Hershey lowers outlook due to soft Chinese market

by Keith Nunes
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This past September, Hershey acquired an 80% stake in Shanghai Golden Monkey.

HERSHEY, PA. — The Hershey Co. has lowered its fiscal 2015 outlook due to weakness in the Chinese market. This past September the company acquired an 80% stake in Shanghai Golden Monkey for approximately $394 million. On June 19, Hershey said it was moderating its full-year sales expectations for the new business and in the process of reevaluating the value of the business. Hershey is scheduled to acquire the remaining 20% stake in Shanghai Golden Monkey this September.

Hershey executives initially had estimated full year company sales would increase 6% to 7%, but have now lowered the expectation to 4% to 5%. Fiscal 2014 sales were $7,421,768. The company estimates its fiscal 2015 earnings per share to be between $3.62 and $3.79.

“In China, Hershey chocolate growth was below expectations in April and May,” the company said. “As a result, the company has tempered its expectations for organic net sales and operating income growth. Macroeconomic challenges and trends are affecting consumer shopping behavior resulting in continued softness within the China modern trade, particularly the tier one hypermarkets where the company generates the majority of its chocolate sales.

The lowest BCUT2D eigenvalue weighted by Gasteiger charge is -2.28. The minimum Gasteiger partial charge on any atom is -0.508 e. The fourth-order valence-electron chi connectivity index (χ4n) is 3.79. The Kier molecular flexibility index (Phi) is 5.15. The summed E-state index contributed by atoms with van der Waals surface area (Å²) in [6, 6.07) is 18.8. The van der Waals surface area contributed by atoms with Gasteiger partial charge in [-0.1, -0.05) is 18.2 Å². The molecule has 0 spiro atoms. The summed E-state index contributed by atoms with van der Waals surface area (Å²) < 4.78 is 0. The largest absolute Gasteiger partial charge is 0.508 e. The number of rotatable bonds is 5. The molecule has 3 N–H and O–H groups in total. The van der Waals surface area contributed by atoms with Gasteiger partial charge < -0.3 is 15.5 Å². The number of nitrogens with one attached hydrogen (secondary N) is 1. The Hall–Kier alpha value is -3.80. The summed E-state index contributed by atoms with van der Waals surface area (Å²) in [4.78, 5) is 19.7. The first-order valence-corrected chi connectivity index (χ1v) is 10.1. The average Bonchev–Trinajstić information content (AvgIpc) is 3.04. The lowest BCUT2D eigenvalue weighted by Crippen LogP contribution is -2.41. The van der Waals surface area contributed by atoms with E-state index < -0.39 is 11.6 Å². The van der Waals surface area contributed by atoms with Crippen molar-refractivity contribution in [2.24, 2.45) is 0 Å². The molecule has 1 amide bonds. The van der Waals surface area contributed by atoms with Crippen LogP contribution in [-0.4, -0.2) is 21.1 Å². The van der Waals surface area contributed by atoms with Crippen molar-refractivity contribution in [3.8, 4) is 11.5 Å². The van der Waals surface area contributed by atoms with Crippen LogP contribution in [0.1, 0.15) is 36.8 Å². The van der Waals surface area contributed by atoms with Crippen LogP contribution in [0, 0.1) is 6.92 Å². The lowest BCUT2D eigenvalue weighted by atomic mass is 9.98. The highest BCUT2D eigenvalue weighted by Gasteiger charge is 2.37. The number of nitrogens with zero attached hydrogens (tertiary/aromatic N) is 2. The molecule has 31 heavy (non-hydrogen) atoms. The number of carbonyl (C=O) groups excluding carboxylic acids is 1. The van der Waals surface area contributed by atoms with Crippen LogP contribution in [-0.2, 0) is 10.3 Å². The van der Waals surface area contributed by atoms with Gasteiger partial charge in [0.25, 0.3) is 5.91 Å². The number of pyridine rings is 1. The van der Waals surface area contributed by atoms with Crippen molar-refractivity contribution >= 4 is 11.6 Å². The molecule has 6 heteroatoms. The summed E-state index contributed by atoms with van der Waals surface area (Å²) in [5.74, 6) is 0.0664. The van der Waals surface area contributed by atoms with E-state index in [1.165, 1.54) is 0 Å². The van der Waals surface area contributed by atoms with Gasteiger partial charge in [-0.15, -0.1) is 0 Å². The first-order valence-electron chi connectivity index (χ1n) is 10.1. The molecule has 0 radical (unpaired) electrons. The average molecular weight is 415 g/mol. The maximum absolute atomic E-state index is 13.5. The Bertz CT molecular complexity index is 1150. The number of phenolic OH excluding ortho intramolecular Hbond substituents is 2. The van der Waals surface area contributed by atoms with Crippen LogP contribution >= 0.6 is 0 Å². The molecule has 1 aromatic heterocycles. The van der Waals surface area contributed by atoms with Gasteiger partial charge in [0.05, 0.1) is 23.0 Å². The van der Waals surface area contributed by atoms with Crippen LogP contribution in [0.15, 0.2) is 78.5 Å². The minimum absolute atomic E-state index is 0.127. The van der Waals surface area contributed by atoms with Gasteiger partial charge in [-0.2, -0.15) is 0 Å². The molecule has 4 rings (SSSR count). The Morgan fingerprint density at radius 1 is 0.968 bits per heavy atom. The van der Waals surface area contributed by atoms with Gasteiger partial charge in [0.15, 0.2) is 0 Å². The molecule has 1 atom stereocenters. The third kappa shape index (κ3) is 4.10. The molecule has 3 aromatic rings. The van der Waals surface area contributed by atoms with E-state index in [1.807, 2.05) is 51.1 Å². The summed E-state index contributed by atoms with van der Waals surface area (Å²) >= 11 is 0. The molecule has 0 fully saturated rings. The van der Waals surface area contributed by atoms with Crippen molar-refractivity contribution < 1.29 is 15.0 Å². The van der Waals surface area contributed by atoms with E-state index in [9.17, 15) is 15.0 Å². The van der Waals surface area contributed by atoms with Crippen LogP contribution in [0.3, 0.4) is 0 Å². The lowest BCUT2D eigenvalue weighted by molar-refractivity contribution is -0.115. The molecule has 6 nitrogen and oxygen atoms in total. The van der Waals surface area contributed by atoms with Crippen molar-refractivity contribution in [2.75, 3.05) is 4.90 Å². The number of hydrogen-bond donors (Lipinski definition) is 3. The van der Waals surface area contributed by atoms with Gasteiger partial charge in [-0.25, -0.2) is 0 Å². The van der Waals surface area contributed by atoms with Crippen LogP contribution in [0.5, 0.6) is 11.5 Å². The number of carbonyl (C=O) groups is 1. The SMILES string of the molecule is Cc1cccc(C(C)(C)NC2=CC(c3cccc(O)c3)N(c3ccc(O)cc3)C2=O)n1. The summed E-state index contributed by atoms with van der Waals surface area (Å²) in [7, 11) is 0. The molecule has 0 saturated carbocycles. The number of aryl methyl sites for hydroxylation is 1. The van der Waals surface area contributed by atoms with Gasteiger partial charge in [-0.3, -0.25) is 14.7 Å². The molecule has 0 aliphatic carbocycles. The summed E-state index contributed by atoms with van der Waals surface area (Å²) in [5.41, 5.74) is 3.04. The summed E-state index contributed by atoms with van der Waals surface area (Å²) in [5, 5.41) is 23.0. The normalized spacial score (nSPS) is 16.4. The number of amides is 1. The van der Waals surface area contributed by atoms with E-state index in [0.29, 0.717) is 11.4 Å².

“Additionally, increased chocolate category competitive activity and the accelerated momentum of e-commerce and on-line purchases are impacting results and prolonging trade inventory destocking. Over the remainder of the year and in 2016, the company’s efforts related to its chocolate business in China will focus on: distribution gains in smaller format stores, core s.k.u.s and brands that deliver the highest return, and determination of the optimal organization structure to drive future growth.”

Steven Schiller has been named president of China and Asia for Hershey.

To respond to the situation in China, Hershey has made several changes to its global leadership team. Steven Schiller, regional president of AEMEA for Hershey, has been named president of China and Asia for the company, a newly created position. Patricia Little, chief financial officer, now has the added responsibilities for corporate development and mergers and acquisitions.

Hershey also announced new productivity efforts that will result in the reduction of approximately 300 jobs by the end of 2015. The company did not say where the reductions would take place, but did say manufacturing operations are not included in the effort.
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